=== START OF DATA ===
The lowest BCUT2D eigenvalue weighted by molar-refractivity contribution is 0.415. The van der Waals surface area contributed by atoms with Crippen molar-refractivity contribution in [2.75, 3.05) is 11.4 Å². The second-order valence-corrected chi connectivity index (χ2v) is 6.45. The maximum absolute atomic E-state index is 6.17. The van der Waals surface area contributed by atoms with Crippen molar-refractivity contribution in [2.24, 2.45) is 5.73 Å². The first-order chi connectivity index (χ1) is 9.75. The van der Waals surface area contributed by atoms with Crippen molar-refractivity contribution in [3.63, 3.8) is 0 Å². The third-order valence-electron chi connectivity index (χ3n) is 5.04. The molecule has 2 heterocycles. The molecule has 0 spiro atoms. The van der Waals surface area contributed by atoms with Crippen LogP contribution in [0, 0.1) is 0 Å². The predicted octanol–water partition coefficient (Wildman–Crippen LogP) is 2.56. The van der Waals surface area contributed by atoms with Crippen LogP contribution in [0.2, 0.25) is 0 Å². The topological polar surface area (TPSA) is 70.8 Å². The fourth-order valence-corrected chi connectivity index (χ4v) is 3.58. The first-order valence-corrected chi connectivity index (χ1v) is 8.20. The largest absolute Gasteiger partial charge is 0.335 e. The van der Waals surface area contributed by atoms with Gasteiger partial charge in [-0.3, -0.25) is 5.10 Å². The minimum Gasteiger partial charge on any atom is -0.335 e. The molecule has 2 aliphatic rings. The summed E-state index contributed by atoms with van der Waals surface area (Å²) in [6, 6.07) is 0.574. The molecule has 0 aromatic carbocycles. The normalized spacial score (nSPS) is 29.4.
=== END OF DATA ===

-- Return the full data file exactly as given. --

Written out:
The lowest BCUT2D eigenvalue weighted by molar-refractivity contribution is 0.415. The van der Waals surface area contributed by atoms with Crippen molar-refractivity contribution in [2.75, 3.05) is 11.4 Å². The second-order valence-corrected chi connectivity index (χ2v) is 6.45. The maximum absolute atomic E-state index is 6.17. The van der Waals surface area contributed by atoms with Crippen molar-refractivity contribution in [2.24, 2.45) is 5.73 Å². The first-order chi connectivity index (χ1) is 9.75. The van der Waals surface area contributed by atoms with Crippen molar-refractivity contribution in [3.63, 3.8) is 0 Å². The third-order valence-electron chi connectivity index (χ3n) is 5.04. The molecule has 2 heterocycles. The molecule has 0 spiro atoms. The van der Waals surface area contributed by atoms with Crippen LogP contribution in [0, 0.1) is 0 Å². The predicted octanol–water partition coefficient (Wildman–Crippen LogP) is 2.56. The van der Waals surface area contributed by atoms with Crippen LogP contribution in [0.2, 0.25) is 0 Å². The topological polar surface area (TPSA) is 70.8 Å². The fourth-order valence-corrected chi connectivity index (χ4v) is 3.58. The first-order valence-corrected chi connectivity index (χ1v) is 8.20. The largest absolute Gasteiger partial charge is 0.335 e. The van der Waals surface area contributed by atoms with Gasteiger partial charge in [-0.3, -0.25) is 5.10 Å². The minimum Gasteiger partial charge on any atom is -0.335 e. The molecule has 2 aliphatic rings. The summed E-state index contributed by atoms with van der Waals surface area (Å²) in [6, 6.07) is 0.574. The molecule has 0 aromatic carbocycles. The normalized spacial score (nSPS) is 29.4.